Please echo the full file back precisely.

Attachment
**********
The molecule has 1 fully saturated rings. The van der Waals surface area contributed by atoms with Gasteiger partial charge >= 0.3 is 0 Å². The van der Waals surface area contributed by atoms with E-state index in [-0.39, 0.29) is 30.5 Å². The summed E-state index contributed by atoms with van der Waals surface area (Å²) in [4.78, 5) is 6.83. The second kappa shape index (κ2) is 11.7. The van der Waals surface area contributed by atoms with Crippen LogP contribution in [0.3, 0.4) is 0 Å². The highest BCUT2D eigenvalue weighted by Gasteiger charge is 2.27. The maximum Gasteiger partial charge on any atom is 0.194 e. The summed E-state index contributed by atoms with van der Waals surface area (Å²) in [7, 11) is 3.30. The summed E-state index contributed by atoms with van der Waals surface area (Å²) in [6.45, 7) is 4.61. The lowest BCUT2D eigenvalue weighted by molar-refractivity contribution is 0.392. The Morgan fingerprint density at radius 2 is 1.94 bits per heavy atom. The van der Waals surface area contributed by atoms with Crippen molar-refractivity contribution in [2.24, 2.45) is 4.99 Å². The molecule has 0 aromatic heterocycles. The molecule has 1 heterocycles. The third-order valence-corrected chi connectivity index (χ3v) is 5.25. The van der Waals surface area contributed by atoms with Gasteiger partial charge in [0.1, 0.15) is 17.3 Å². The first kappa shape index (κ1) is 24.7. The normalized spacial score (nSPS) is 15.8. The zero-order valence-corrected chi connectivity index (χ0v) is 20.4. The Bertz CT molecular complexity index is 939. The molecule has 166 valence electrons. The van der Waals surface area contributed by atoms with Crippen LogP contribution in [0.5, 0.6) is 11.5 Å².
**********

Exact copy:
The molecule has 1 fully saturated rings. The van der Waals surface area contributed by atoms with Gasteiger partial charge >= 0.3 is 0 Å². The van der Waals surface area contributed by atoms with E-state index in [-0.39, 0.29) is 30.5 Å². The summed E-state index contributed by atoms with van der Waals surface area (Å²) in [4.78, 5) is 6.83. The second kappa shape index (κ2) is 11.7. The van der Waals surface area contributed by atoms with Crippen LogP contribution in [0.3, 0.4) is 0 Å². The highest BCUT2D eigenvalue weighted by Gasteiger charge is 2.27. The maximum Gasteiger partial charge on any atom is 0.194 e. The summed E-state index contributed by atoms with van der Waals surface area (Å²) in [7, 11) is 3.30. The summed E-state index contributed by atoms with van der Waals surface area (Å²) in [6.45, 7) is 4.61. The lowest BCUT2D eigenvalue weighted by molar-refractivity contribution is 0.392. The Morgan fingerprint density at radius 2 is 1.94 bits per heavy atom. The van der Waals surface area contributed by atoms with Crippen molar-refractivity contribution in [2.24, 2.45) is 4.99 Å². The molecule has 0 aromatic heterocycles. The molecule has 1 heterocycles. The third-order valence-corrected chi connectivity index (χ3v) is 5.25. The van der Waals surface area contributed by atoms with Gasteiger partial charge in [0.1, 0.15) is 17.3 Å². The first kappa shape index (κ1) is 24.7. The normalized spacial score (nSPS) is 15.8. The zero-order valence-corrected chi connectivity index (χ0v) is 20.4. The Bertz CT molecular complexity index is 939. The molecule has 166 valence electrons. The van der Waals surface area contributed by atoms with Crippen LogP contribution in [0.5, 0.6) is 11.5 Å².